Girls Basketball: Neuqua comes back to defeat WW South
BY PHIL BROZYNSKI For Sun-Times Media January 8, 2013 10:38PM
Myia Starks (10) of Neuqua Valley looks ahead to the basket on a fast break after a steal from Wheaton Warrenville South. | Jon Cunningham~For Sun-Times Media
Updated: January 9, 2013 7:16PM
No. 9 Wheaton Warrenville South needed a band-aid and a big hug Tuesday.
Instead, the Tigers got the opposite.
A 10-0 run over the final 57 seconds of the first half that ballooned into a 27-7 run five minutes into the third quarter propelled No. 16 Neuqua Valley (17-1) to a 55-48 victory over WW South in a non-conference game in Naperville.
Najee Smith hit a pair of three-pointers in the closing seconds of the first half to help the Wildcats erase most of a 27-15 deficit. Two buckets by Allison Hedrick and a driving layup by freshman Myia Starks gave the hosts a 42-34 lead with 1:18 remaining in the third quarter.
WW South (14-3) got within 45-41 with 7:04 remaining in the fourth quarter on a short jumper in the lane by Meghan Waldron. But the Wildcats made eight free throws down the stretch including two by Malia Smith (nine points) that extended the lead to 52-43 with 2:51 remaining.
“It was a rough start for us,” said Hedrick, who had 12 points to share team scoring honors with Najee Smith. “I had a lot of turnovers the first half. In the locker room at halftime, my teammates told me to go play my game. They had confidence in me. That helped me play my game better.
“Jay (Najee) played unbelievably,” Hedrick added. “Her shooting was phenomenal. Her spark helped the rest of us pick up our game. This was a big game for us. We want to make a run for state. A lot of other teams doubt that we can do it. We just want to prove that we can play ball.”
Neuqua Valley coach Mike Williams, whose team had a lengthy layoff during the holidays, said he hesitated to talk about the importance of the game with his team. But he finally relented.
“It’s a double-edged sword,” he said. “But we need something like this at this time of year. We can’t walk in the playoffs without this type of atmosphere, without this type of pressure on us. If we don’t do this now, what will happen in the regional championship? In the first game of sectional?
“I thought we were tight in the beginning, and they’re a very good ball team,” he added. “They’ve got great guards. I know they’re missing Diamond (Thompson) back there. I’ve seen them play with her and without her, and they’re a really good team.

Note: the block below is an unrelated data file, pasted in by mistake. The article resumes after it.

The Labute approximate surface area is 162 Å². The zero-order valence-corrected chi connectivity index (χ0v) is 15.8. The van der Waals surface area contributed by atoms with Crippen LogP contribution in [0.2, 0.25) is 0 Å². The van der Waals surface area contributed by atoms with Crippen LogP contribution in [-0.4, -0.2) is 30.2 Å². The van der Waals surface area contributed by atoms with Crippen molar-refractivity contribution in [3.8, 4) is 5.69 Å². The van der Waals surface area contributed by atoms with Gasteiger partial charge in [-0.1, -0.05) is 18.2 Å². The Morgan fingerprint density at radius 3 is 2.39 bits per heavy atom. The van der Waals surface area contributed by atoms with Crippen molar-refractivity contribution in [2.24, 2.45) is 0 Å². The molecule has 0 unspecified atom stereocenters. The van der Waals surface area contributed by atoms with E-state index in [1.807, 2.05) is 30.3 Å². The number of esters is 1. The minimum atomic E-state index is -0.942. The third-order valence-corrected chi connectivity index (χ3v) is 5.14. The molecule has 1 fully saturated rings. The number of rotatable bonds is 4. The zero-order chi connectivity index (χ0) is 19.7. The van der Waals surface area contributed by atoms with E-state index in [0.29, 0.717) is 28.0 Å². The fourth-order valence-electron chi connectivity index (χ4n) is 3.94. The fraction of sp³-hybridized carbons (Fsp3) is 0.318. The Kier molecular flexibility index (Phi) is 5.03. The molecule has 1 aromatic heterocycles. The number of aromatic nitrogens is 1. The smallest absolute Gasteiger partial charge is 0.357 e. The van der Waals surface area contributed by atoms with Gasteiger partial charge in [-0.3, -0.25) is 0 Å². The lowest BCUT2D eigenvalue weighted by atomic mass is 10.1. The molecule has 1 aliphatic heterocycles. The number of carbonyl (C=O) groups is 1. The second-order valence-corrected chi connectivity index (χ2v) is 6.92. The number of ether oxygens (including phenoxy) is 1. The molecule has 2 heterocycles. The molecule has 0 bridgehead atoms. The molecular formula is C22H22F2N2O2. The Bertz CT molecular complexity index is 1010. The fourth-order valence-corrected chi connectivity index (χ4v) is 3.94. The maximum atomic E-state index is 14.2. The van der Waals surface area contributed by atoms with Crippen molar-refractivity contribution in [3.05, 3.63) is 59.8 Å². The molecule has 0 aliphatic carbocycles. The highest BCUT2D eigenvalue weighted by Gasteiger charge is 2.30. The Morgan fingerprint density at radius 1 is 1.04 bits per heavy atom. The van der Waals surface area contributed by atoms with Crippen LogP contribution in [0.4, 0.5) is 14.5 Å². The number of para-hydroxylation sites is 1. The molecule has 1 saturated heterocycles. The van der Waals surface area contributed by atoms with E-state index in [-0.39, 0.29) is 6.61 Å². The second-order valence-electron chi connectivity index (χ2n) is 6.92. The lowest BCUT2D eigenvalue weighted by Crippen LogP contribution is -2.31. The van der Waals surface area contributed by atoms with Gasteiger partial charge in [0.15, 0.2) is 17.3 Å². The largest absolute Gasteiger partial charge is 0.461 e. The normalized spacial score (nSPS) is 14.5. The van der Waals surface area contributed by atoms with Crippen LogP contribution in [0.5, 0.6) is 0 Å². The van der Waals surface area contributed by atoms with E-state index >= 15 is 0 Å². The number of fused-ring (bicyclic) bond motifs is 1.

“We also get Trinity and Fremd and Metea Valley,” he added. “I love it. I think it’s great for us.”
Waldron had 15 points, 10 rebounds and five steals, Sierra Bisso had 16 points and Melinda Franke had eight points and seven rebounds for WW South, which had just seven rebounds and shot under 30 percent in the second half.
The Tigers played without the 6-foot-4 Thompson, who is expected to miss another two-to-three weeks with a knee injury, and head coach Rob Kroehnke, who was seriously hurt in a hiking accident in Wisconsin over the holidays but hopes to return (via wheelchair) next week.
The Tigers are also awaiting the return of senior guard/forward Kelly Langlas (knee injury), who may be back by the end of the month. But WW South assistant coach Shelley Thompson refused to use the Tigers’ laundry list of injuries as an excuse.
“We let them change the tempo on us during the last three minutes of the first half,” she said. “We let the game get away from us. We lost focus. We made a good effort trying to pull things back in the second half. We just let it get too far away.”
“This would only be a loss if we don’t learn from it,” Thompson added. “It’s not the end of the season. We need to learn things about tempo and strategy and they have to learn to trust each other. Sometimes things come easy and you need this loss to readjust focus.”